Morning all. Hope you’ve been well.
During the US election and its aftermath, a lot of the discussion has focused on the issue of education. Specifically, many pollsters noted large shifts in favour of the democrats among college-educated whites and even larger shifts rightward from less-educated whites. Trump’s statement in June that he “love(d) the poorly-educated” was in retrospect quite significant. From this, many on the left have deduced that “education is more important than ever”, a statement which is almost perfectly calculated to feed every piece of Republican paranoia about leftist indoctrination (and hence likely to make higher education a real target in the 25 states where the Republicans control both houses and the Governor’s mansion).
But I think there’s an important caveat to the education story. Check out the map from NYT’s excellent The Upshot, which shows in green the counties which showed the biggest democrat-to-republican shift between 2012 to 2016.
If there was an education issue at work here, it was a pretty particular one – one which seems to have manifested itself mostly around the Great Lakes. It’s the rust-belt, more or less. Places where the economy has been in either relative or absolute decline for 50 years or more. It’s not about trade deals; think back to movies set in this area from the 1970s like Slapshot or Breaking Away. When this area complains about the economy, it has little to do with Obama’s policies or even trade deals. These places were already in deep trouble long before anyone even dreamed of NAFTA. This is about communities that have been falling apart for 50 years.
In the region’s glory days, it was one of the wealthiest regions of the entire globe. And during that period, it had an unbelievably low education-to-wealth ratio; maybe the lowest of any place in the world, at any time. Higher Education? Who needed it, when well-playing manufacturing jobs were a dime a dozen. Human capital was for suckers. And that, unfortunately, is an attitude which has endured.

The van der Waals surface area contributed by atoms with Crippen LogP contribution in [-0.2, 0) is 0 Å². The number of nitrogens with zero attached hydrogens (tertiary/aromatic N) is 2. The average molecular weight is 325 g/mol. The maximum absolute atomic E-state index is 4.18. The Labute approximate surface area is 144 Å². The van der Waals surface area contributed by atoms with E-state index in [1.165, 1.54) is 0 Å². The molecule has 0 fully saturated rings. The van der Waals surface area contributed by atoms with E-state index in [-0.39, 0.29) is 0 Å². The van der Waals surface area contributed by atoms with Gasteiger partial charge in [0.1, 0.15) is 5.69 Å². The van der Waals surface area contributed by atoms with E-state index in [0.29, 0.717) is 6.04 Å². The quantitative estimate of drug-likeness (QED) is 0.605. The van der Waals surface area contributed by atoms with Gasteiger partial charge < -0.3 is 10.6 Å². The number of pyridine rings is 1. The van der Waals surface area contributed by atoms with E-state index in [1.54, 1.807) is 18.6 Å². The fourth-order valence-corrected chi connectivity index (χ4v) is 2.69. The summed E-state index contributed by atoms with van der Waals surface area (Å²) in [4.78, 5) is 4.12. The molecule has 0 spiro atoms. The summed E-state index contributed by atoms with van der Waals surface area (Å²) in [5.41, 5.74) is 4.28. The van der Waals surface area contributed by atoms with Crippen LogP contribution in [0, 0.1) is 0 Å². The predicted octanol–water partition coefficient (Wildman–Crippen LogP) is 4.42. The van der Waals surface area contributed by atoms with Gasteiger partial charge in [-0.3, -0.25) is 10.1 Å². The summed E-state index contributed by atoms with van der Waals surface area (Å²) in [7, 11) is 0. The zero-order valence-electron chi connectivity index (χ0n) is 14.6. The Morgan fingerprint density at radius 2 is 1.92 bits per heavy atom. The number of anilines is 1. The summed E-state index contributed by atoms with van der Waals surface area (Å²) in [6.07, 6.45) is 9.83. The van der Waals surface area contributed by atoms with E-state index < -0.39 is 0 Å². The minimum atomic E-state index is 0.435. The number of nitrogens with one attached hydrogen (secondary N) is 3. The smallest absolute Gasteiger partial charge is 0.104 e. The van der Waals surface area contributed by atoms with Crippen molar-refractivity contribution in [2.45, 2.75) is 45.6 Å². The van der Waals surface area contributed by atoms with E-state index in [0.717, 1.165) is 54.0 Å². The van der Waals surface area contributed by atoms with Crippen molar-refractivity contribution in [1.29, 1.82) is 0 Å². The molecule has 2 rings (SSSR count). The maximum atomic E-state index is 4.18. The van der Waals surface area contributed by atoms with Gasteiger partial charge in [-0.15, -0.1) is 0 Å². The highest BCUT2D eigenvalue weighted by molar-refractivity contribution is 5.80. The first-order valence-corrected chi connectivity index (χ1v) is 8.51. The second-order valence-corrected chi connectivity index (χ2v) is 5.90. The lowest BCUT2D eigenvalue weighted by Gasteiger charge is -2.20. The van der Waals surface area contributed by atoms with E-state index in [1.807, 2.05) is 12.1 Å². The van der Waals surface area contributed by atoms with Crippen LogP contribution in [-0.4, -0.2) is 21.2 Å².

Times changed, of course. Underinvestment in capital put paid to the steel industry, titanic incompetence the auto industry, while energy costs reduced the competitiveness of pretty much every other sector. Result: de-industrialization. There’s nothing unique about this process. It’s happened in many places around the world Flanders, Lancashire, Eastern Germany. What’s unique about the US rust belt is mostly how rich it was before the fall.
There was a lot of post-election commentary about how the Rust Belt’s swing to Trump was really a way of saying “we’re upset because no one listens to us” but that’s not strictly speaking true. People listen. It’s just that literally no one knows how to effectively reverse de-industrialization. Americans have it worse because for a variety of reasons (most of them rooted in racism) they lack much in the way of a social safety net. And as American scholar Toney Carnevale is fond of saying, when a country lacks social programs, education actually becomes the safety net.
But there’s a problem with that. In declining economies, education is no guarantee of a job because hiring is low. So the ones with education leave (to California, say, or New York) leaving the remaining population with lower average skill levels, thus making economic regeneration even harder. People come to see education as a vehicle for personal salvation, but also potentially as an agent of community destruction because while they are creating human capital, they are also priming it for export. I’m sure many readers in Atlantic Canada will know that feeling.
And to top it off, you have to remember that what people in the area really liked about the old days wasn’t just the middle-class jobs, but the fact that mental toil wasn’t necessary. JD Vance, in his recent book Hillbilly Elegy (this fall’s de rigeur read for those wanting to “get” Trump voters) notes with some sorrow that the people of his home communities in Ohio and Kentucky lack much in the way of desire for self-improvement through education. “We don’t study as children and we don’t make our kids study as parents,” he says. “We hillbillies need to wake the hell up”. That awakening may happen, but it didn’t on November 8th. In the key states that swung the election, Trump’s promise to “Make America Great Again” was taken up by the people with the subtext “We Want Jobs That Don’t Require College Again”.
In short: more education, on its own, won’t solve the problems of de-industrialization. And even if that weren’t true, it’s not clear that more education is a medicine everyone wants to take.